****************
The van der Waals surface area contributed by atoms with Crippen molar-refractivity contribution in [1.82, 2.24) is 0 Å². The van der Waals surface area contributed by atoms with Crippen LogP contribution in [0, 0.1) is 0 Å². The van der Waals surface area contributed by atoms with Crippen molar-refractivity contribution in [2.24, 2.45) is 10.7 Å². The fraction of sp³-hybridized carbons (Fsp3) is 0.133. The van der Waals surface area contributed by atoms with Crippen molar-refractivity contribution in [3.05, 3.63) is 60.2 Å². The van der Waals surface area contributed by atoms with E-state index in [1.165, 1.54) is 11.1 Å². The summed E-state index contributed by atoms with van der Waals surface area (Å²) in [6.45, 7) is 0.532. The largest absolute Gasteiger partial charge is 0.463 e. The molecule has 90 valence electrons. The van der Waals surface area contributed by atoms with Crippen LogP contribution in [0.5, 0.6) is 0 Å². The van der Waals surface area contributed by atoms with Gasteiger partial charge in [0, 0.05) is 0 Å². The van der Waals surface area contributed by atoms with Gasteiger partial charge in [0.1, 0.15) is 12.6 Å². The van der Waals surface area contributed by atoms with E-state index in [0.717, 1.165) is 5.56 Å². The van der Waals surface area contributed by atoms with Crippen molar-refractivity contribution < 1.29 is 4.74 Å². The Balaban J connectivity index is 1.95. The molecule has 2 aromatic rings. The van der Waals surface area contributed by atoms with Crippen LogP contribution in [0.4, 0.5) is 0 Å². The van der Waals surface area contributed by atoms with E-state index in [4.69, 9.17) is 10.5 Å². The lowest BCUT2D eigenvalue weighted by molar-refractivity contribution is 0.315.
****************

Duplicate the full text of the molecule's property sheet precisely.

The van der Waals surface area contributed by atoms with Crippen molar-refractivity contribution in [1.82, 2.24) is 0 Å². The van der Waals surface area contributed by atoms with Crippen LogP contribution in [0, 0.1) is 0 Å². The van der Waals surface area contributed by atoms with Crippen molar-refractivity contribution in [2.24, 2.45) is 10.7 Å². The fraction of sp³-hybridized carbons (Fsp3) is 0.133. The van der Waals surface area contributed by atoms with Crippen molar-refractivity contribution in [3.05, 3.63) is 60.2 Å². The van der Waals surface area contributed by atoms with E-state index in [1.165, 1.54) is 11.1 Å². The summed E-state index contributed by atoms with van der Waals surface area (Å²) in [6.45, 7) is 0.532. The largest absolute Gasteiger partial charge is 0.463 e. The molecule has 90 valence electrons. The van der Waals surface area contributed by atoms with Crippen LogP contribution in [0.5, 0.6) is 0 Å². The van der Waals surface area contributed by atoms with Gasteiger partial charge in [0, 0.05) is 0 Å². The van der Waals surface area contributed by atoms with Gasteiger partial charge in [0.1, 0.15) is 12.6 Å². The van der Waals surface area contributed by atoms with E-state index in [0.717, 1.165) is 5.56 Å². The van der Waals surface area contributed by atoms with Crippen molar-refractivity contribution < 1.29 is 4.74 Å². The Balaban J connectivity index is 1.95. The molecule has 2 aromatic rings. The van der Waals surface area contributed by atoms with Crippen LogP contribution in [0.4, 0.5) is 0 Å². The van der Waals surface area contributed by atoms with E-state index in [4.69, 9.17) is 10.5 Å². The lowest BCUT2D eigenvalue weighted by molar-refractivity contribution is 0.315.